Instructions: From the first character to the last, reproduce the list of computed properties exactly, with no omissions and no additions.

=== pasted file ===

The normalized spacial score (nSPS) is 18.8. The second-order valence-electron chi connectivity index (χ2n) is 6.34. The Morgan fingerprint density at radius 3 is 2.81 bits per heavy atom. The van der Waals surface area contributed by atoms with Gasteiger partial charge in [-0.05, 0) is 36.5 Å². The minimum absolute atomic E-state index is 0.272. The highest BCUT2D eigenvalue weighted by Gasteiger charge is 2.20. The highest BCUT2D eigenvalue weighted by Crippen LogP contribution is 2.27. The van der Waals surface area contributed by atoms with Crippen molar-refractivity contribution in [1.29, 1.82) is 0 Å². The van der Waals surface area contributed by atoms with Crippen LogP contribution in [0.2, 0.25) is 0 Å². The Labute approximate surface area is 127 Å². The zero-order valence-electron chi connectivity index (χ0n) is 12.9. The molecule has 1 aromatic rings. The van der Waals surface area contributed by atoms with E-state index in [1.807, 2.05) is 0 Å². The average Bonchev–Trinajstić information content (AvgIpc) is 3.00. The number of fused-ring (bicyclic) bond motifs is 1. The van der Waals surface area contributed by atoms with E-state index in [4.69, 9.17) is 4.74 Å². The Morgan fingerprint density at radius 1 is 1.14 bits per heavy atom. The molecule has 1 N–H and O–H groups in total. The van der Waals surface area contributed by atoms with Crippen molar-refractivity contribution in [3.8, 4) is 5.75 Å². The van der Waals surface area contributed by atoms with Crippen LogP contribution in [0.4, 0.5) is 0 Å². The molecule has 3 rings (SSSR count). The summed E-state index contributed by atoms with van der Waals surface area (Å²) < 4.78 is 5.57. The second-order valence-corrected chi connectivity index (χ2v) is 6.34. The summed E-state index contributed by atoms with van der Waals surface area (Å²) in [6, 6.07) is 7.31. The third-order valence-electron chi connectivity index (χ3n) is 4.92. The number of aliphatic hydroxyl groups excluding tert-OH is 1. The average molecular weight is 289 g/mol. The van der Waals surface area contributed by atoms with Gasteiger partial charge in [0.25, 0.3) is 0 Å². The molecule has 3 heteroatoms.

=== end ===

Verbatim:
The normalized spacial score (nSPS) is 18.8. The second-order valence-electron chi connectivity index (χ2n) is 6.34. The Morgan fingerprint density at radius 3 is 2.81 bits per heavy atom. The van der Waals surface area contributed by atoms with Gasteiger partial charge in [-0.05, 0) is 36.5 Å². The minimum absolute atomic E-state index is 0.272. The highest BCUT2D eigenvalue weighted by Gasteiger charge is 2.20. The highest BCUT2D eigenvalue weighted by Crippen LogP contribution is 2.27. The van der Waals surface area contributed by atoms with Crippen molar-refractivity contribution in [1.29, 1.82) is 0 Å². The van der Waals surface area contributed by atoms with Crippen LogP contribution in [0.2, 0.25) is 0 Å². The Labute approximate surface area is 127 Å². The zero-order valence-electron chi connectivity index (χ0n) is 12.9. The molecule has 1 aromatic rings. The van der Waals surface area contributed by atoms with E-state index in [1.807, 2.05) is 0 Å². The average Bonchev–Trinajstić information content (AvgIpc) is 3.00. The number of fused-ring (bicyclic) bond motifs is 1. The van der Waals surface area contributed by atoms with E-state index in [4.69, 9.17) is 4.74 Å². The Morgan fingerprint density at radius 1 is 1.14 bits per heavy atom. The molecule has 1 N–H and O–H groups in total. The van der Waals surface area contributed by atoms with Crippen molar-refractivity contribution in [3.8, 4) is 5.75 Å². The van der Waals surface area contributed by atoms with Crippen LogP contribution in [0.4, 0.5) is 0 Å². The molecule has 3 rings (SSSR count). The summed E-state index contributed by atoms with van der Waals surface area (Å²) < 4.78 is 5.57. The second-order valence-corrected chi connectivity index (χ2v) is 6.34. The summed E-state index contributed by atoms with van der Waals surface area (Å²) in [6, 6.07) is 7.31. The third-order valence-electron chi connectivity index (χ3n) is 4.92. The number of aliphatic hydroxyl groups excluding tert-OH is 1. The average molecular weight is 289 g/mol. The van der Waals surface area contributed by atoms with Gasteiger partial charge in [0.25, 0.3) is 0 Å². The molecule has 3 heteroatoms.